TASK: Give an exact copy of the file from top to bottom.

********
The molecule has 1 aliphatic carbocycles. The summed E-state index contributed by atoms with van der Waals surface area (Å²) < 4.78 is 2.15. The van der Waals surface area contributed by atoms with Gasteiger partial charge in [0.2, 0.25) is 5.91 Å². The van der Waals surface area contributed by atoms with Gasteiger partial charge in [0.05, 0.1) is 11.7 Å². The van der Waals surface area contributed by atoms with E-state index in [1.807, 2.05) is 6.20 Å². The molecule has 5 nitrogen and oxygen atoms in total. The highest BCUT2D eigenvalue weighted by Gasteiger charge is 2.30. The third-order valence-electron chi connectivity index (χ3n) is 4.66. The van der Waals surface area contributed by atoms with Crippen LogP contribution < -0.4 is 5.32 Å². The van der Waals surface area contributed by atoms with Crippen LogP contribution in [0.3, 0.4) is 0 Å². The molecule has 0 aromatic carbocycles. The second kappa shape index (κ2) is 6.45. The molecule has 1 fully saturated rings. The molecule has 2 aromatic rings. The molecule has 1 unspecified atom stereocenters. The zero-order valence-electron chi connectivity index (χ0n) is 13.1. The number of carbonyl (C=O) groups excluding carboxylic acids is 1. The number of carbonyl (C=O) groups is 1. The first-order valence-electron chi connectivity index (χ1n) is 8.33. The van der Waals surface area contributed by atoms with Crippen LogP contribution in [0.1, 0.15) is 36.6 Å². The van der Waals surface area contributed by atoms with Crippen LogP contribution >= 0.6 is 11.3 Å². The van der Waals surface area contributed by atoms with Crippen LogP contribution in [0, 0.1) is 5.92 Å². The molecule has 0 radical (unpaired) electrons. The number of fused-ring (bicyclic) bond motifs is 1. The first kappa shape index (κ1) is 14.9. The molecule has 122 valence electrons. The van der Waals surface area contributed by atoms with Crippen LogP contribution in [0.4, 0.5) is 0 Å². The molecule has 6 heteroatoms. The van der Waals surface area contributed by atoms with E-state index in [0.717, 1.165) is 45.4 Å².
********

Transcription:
The molecule has 1 aliphatic carbocycles. The summed E-state index contributed by atoms with van der Waals surface area (Å²) < 4.78 is 2.15. The van der Waals surface area contributed by atoms with Gasteiger partial charge in [0.2, 0.25) is 5.91 Å². The van der Waals surface area contributed by atoms with Gasteiger partial charge in [0.05, 0.1) is 11.7 Å². The van der Waals surface area contributed by atoms with E-state index in [1.807, 2.05) is 6.20 Å². The molecule has 5 nitrogen and oxygen atoms in total. The highest BCUT2D eigenvalue weighted by Gasteiger charge is 2.30. The third-order valence-electron chi connectivity index (χ3n) is 4.66. The van der Waals surface area contributed by atoms with Crippen LogP contribution < -0.4 is 5.32 Å². The van der Waals surface area contributed by atoms with Crippen LogP contribution in [0.3, 0.4) is 0 Å². The molecule has 0 aromatic carbocycles. The second kappa shape index (κ2) is 6.45. The molecule has 1 fully saturated rings. The molecule has 2 aromatic rings. The molecule has 1 unspecified atom stereocenters. The zero-order valence-electron chi connectivity index (χ0n) is 13.1. The number of carbonyl (C=O) groups excluding carboxylic acids is 1. The number of carbonyl (C=O) groups is 1. The first-order valence-electron chi connectivity index (χ1n) is 8.33. The van der Waals surface area contributed by atoms with Crippen LogP contribution in [0.1, 0.15) is 36.6 Å². The van der Waals surface area contributed by atoms with Crippen LogP contribution >= 0.6 is 11.3 Å². The van der Waals surface area contributed by atoms with Crippen LogP contribution in [0, 0.1) is 5.92 Å². The molecule has 0 radical (unpaired) electrons. The number of fused-ring (bicyclic) bond motifs is 1. The first kappa shape index (κ1) is 14.9. The molecule has 122 valence electrons. The van der Waals surface area contributed by atoms with Crippen LogP contribution in [0.4, 0.5) is 0 Å². The molecule has 6 heteroatoms. The van der Waals surface area contributed by atoms with E-state index in [0.717, 1.165) is 45.4 Å².